TV Shows

Playing for Plot in the Lost and Portal Franchises

I’m writing from FROG 2011, the Vienna conference on videogames. This conference is unlike any other I’ve been to in a range of ways: it’s my first game studies conference, which means the range of presenters and disciplinary backgrounds is broader and more eclectic than at the typical television or media studies conference. ... read more »

Louie as Jazz for TV (with fart jokes)

An old college friend posted the following on Facebook yesterday: “So I keep watching the show Louie, which I find to be the most depressingly realistic TV I’ve ever seen. I think it’s a really good show, but it’s about as far from comedy as one can get. Why is it called a comedy? The topics are exceedingly heavy, and handled with a minimum of drama – they are too realistic.” My brief reply to her was that the show could be as funny as anything on TV (citing the episode “Come On, God” about masturbation as an example), but that really it’s a show that transcends genre. ... read more »

Killing Surprises

I’d been planning on writing up a summary blog post on The Killing‘s first season this week, looking back on what was ultimately a mixed bag of television over its first season. I liked the show overall more than a lot of the critics who’d turned on it midway through the season, as I was often willing to overlook the shoddy plotting and inconsistencies to revel in the visual style (especially in episodes directed by TV veteran Ed Bianchi) and engaging performances.

And then the season finale happened. ... read more »

Spoiling Klosterman

I’m usually happy to see thoughtful discussions of media storytelling strategies extend into the popular press, as it gives me hope that there is a broad audience for work that engages issues of television narrative and form as my current research aims to do. But I often read such popular accounts with a mix of interest and frustration, with the latter often overtaking the former. ... read more »

Preparing for The End: Metafiction in the Final Seasons of The Wire ...

I’m in New Orleans for the annual conference of the Society for Cinema & Media Studies. I’m actually blogging the conference for the society’s new official website, an experiment in covering a conference from the ground from the perspective of four participants – you need to login to read the blogs, but if you’re not an SCMS member, you can register for a guest account to get short-term access. ... read more »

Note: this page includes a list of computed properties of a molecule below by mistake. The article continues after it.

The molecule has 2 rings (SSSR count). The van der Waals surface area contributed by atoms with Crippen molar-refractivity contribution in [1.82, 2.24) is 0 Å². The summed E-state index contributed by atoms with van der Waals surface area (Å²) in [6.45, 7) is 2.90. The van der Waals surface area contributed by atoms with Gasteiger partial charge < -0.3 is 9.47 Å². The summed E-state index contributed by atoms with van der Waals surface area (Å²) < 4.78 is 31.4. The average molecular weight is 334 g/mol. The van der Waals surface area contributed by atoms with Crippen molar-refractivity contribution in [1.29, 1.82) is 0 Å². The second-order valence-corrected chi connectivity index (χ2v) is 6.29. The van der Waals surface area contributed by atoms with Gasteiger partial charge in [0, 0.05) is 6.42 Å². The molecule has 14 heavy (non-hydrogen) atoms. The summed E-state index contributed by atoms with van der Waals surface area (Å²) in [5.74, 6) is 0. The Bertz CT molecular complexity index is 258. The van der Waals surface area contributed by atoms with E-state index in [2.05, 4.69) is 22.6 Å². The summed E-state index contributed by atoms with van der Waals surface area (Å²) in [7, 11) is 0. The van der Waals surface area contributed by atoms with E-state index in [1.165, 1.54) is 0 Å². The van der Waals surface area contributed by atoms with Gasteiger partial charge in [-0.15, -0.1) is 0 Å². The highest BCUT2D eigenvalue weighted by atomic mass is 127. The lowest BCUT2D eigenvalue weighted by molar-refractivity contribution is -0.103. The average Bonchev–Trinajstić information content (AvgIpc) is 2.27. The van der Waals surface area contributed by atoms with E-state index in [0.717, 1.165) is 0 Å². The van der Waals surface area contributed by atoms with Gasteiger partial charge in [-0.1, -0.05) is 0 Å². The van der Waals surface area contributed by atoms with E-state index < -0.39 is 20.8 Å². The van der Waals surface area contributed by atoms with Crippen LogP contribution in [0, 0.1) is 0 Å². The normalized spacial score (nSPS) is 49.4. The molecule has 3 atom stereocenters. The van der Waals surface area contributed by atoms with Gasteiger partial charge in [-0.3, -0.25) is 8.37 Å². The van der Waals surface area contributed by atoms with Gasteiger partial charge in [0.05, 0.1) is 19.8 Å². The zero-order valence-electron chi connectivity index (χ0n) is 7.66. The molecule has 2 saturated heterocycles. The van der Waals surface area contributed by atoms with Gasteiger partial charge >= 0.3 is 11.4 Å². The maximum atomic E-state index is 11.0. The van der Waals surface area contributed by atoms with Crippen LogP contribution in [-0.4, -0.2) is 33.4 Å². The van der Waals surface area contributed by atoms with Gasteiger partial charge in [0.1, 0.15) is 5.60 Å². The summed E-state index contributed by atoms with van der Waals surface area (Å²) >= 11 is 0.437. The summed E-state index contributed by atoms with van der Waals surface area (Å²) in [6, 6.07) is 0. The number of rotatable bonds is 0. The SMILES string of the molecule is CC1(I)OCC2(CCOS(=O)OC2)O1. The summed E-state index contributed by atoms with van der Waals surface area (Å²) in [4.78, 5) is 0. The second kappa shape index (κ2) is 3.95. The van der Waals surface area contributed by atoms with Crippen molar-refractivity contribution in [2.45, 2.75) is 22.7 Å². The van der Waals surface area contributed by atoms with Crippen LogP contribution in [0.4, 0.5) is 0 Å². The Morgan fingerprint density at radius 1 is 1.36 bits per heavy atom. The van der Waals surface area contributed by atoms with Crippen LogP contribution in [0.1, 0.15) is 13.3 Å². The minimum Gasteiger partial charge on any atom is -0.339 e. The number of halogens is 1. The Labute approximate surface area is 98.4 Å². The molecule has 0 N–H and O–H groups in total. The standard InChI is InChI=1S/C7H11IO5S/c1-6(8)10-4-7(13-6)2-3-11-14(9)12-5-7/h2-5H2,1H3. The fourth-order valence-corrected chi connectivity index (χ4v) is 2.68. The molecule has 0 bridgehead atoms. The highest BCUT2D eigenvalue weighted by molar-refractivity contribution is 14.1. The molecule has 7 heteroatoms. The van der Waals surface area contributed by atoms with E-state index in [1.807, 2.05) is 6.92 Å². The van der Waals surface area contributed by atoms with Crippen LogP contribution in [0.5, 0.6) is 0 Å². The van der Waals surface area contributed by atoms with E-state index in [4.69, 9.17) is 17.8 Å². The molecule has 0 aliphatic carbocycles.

Best TV of 2010: The Second Tier

In my last post, I offered my Top Tier TV for 2010, roughly serving as a top 5 (with one of those taken by a videogame). So the following shows could be seen as residing in the bottom half of my Best Of list, but I refuse the arbitrary limit of 10 or the time it would take to rank these any way except alphabetically. So feel free to pick your favorite and call it my #6. ... read more »

Best TV of 2010: The Top Tier

Thankful for Terriers

I’d like to interrupt this unplanned blog hiatus – yes, it’s been one of those semesters – to give thanks for this year’s best new show: Terriers. I’d been planning on posting a blog about Terriers after a few episodes, but I’m glad I got too busy to write it, as the show has transformed into something much more engaging and powerful since then. What started out as a shaggy good time has emerged into taught double character study packing a surprise emotional wallop. ... read more »

Rewatching Breaking Bad

As the summer wanes, it’s my annual time to look back at all the things I failed to accomplish. It’s been an excellent summer, marked by quality family time, enjoyable trips, house projects, and general low-stress fun (including a successful immersion into the best videogame I’ve played in a long time, Red Dead Redemption). But for many academics, summer is the designated time for getting things done that require concentrated time and attention – and in that regard, I fell short of my goals, especially in the desire to blog. ... read more »

On Disliking Mad Men

As a scholar and fan of contemporary narratively complex television serials, one of my blindspots has been Mad Men, a show about which I’ve mentioned on this blog has little appeal to me. Thus it was a bit surprising months ago when I was invited to contribute to a forthcoming book of collected essays on the show – the editors knew that I didn’t like the show, and wanted me to write about why. I accepted the invitation as a kind of challenge, and the results are posted below. ... read more »